§ 40. Mr. HARDIE
asked the President of the Board of Trade whether he intends to take any steps to protect the public against fraud or misrepresentation by persons or firms describing textile goods as fadeless, fast colour, rainproof, and unshrinkable, when in fact the goods are not fadeless, fast of colour, or proof against rain, and are shrinkable?
§ Mr. W. GRAHAM
The Merchandise Marks Acts provide a remedy against false trade descriptions as therein defined, but terms of the kind mentioned by my hon. Friend appear rather to denote quality which it might be difficult to bring within the statutory definition. The purchaser in most cases would probably have a civil remedy against the vendor.
§ Mr. HARDIE
Is the civil remedy one that the ordinary purchaser is capable of taking from a financial point of view, and is there not something to be done to protect the consuming public against these practices?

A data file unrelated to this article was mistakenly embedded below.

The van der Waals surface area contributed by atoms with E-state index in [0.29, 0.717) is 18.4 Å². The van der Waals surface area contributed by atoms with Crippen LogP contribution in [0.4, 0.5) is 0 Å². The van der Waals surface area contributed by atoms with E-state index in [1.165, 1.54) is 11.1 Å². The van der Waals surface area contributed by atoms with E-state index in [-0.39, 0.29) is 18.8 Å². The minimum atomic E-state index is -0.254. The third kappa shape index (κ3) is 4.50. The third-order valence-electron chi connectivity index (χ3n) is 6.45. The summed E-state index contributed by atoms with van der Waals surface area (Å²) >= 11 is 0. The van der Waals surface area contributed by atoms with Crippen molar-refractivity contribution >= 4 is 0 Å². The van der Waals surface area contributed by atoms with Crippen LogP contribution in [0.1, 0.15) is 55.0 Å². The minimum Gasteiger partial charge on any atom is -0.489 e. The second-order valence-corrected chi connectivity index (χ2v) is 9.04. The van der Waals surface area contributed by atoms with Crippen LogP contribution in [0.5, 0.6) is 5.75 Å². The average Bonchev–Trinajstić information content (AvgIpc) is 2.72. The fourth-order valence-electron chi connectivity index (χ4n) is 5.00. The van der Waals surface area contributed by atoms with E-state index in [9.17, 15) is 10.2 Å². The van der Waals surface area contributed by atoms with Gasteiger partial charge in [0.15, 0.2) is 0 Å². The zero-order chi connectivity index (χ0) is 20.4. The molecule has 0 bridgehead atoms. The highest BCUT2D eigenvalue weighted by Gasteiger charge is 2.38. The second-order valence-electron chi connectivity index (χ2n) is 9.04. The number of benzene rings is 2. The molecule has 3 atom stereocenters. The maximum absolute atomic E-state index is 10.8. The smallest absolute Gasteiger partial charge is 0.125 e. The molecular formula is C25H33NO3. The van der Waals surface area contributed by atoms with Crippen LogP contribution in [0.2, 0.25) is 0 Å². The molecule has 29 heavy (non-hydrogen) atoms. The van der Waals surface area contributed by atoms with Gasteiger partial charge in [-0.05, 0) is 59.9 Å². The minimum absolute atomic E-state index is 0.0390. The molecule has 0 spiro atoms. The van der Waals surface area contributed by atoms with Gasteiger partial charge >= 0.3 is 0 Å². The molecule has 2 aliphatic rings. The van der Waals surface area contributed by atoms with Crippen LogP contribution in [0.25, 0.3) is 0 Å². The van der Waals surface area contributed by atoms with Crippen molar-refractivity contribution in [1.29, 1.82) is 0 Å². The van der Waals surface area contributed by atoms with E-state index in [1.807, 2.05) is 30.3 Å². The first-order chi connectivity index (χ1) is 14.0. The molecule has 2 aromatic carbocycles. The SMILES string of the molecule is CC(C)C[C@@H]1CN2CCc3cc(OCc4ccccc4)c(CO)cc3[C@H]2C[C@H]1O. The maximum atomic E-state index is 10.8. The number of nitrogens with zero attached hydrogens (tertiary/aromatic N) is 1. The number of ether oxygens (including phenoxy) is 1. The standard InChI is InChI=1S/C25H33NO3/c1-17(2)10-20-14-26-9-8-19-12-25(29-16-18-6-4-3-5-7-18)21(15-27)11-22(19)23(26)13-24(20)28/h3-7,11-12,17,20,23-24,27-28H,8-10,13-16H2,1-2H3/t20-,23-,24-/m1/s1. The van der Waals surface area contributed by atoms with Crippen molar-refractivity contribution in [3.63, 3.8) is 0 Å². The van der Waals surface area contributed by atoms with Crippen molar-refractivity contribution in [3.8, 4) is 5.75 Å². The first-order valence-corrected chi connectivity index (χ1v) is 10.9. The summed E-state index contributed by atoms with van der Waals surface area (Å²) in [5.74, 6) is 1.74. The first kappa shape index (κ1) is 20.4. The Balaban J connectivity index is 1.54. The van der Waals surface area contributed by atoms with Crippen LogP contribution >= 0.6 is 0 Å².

§ Mr. GRAHAM
There is a. great deal in what my hon. Friend says, but, after all, so far as merchandise marks are concerned, it is open to any particular trade to promote an application, and when the application is granted, they have at least that protection.
§ 41. Mr. HARDIE
asked the President of the Board of Trade whether the Textile Institute has issued, or proposes to issue, an interim report of its recommendations for fixing standards for the trade descriptions, fadeless, fast colour, unshrinkable, rainproof, wool and cotton union, and silk reinforced by rayon; and will he state which are the other representative bodies that are endeavouring to set up safeguards?
§ Mr. GRAHAM
I understand that whilst questions of the kind which my hon. Friend has in mind are engaging the attention of the Textile Institute, it is not the present intention of that body to issue any special reports on the subject. As regards the second part of the question, other bodies which are concerned with the subject are the Society of Dyers and Colourists, the British Silk Research Association, and the recently-formed British Colour Council.